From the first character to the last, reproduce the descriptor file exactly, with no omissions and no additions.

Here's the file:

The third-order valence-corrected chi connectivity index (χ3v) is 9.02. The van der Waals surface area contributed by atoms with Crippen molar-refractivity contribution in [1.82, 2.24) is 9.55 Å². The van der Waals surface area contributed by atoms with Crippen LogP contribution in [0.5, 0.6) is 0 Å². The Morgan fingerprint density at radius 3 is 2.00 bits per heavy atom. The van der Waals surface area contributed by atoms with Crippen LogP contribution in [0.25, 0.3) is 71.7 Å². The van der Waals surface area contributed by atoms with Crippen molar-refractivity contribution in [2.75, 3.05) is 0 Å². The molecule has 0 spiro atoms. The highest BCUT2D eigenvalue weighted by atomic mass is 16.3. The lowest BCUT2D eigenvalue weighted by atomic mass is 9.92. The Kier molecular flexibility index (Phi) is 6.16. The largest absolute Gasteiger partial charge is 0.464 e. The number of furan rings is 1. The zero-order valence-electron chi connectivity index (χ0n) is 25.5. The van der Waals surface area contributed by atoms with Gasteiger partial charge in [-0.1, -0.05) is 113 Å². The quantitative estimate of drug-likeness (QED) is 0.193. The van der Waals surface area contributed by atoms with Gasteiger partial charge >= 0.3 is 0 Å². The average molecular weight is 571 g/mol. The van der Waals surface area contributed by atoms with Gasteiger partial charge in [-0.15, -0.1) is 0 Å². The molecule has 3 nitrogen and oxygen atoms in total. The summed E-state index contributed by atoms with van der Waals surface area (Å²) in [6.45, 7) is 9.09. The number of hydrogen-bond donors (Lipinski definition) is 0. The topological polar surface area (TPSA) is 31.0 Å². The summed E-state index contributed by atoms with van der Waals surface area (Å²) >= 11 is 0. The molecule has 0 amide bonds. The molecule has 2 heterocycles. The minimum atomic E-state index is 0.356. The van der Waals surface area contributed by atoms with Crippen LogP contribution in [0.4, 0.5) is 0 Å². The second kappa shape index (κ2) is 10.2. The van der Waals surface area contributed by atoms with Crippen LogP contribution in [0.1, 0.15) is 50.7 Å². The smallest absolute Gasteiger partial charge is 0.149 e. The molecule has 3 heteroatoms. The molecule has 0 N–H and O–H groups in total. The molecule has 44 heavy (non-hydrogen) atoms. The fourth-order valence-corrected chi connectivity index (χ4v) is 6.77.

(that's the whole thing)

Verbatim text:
The third-order valence-corrected chi connectivity index (χ3v) is 9.02. The van der Waals surface area contributed by atoms with Crippen molar-refractivity contribution in [1.82, 2.24) is 9.55 Å². The van der Waals surface area contributed by atoms with Crippen LogP contribution in [0.5, 0.6) is 0 Å². The Morgan fingerprint density at radius 3 is 2.00 bits per heavy atom. The van der Waals surface area contributed by atoms with Crippen LogP contribution in [0.25, 0.3) is 71.7 Å². The van der Waals surface area contributed by atoms with Crippen molar-refractivity contribution in [2.75, 3.05) is 0 Å². The molecule has 0 spiro atoms. The highest BCUT2D eigenvalue weighted by atomic mass is 16.3. The lowest BCUT2D eigenvalue weighted by atomic mass is 9.92. The Kier molecular flexibility index (Phi) is 6.16. The largest absolute Gasteiger partial charge is 0.464 e. The number of furan rings is 1. The zero-order valence-electron chi connectivity index (χ0n) is 25.5. The van der Waals surface area contributed by atoms with Gasteiger partial charge in [-0.1, -0.05) is 113 Å². The quantitative estimate of drug-likeness (QED) is 0.193. The van der Waals surface area contributed by atoms with Gasteiger partial charge >= 0.3 is 0 Å². The average molecular weight is 571 g/mol. The van der Waals surface area contributed by atoms with Gasteiger partial charge in [-0.15, -0.1) is 0 Å². The molecule has 3 nitrogen and oxygen atoms in total. The summed E-state index contributed by atoms with van der Waals surface area (Å²) in [6.45, 7) is 9.09. The number of hydrogen-bond donors (Lipinski definition) is 0. The topological polar surface area (TPSA) is 31.0 Å². The summed E-state index contributed by atoms with van der Waals surface area (Å²) >= 11 is 0. The molecule has 0 amide bonds. The molecule has 2 heterocycles. The minimum atomic E-state index is 0.356. The van der Waals surface area contributed by atoms with Crippen LogP contribution in [0.4, 0.5) is 0 Å². The second kappa shape index (κ2) is 10.2. The van der Waals surface area contributed by atoms with Crippen LogP contribution in [0.1, 0.15) is 50.7 Å². The smallest absolute Gasteiger partial charge is 0.149 e. The molecule has 3 heteroatoms. The molecule has 0 N–H and O–H groups in total. The molecule has 44 heavy (non-hydrogen) atoms. The fourth-order valence-corrected chi connectivity index (χ4v) is 6.77.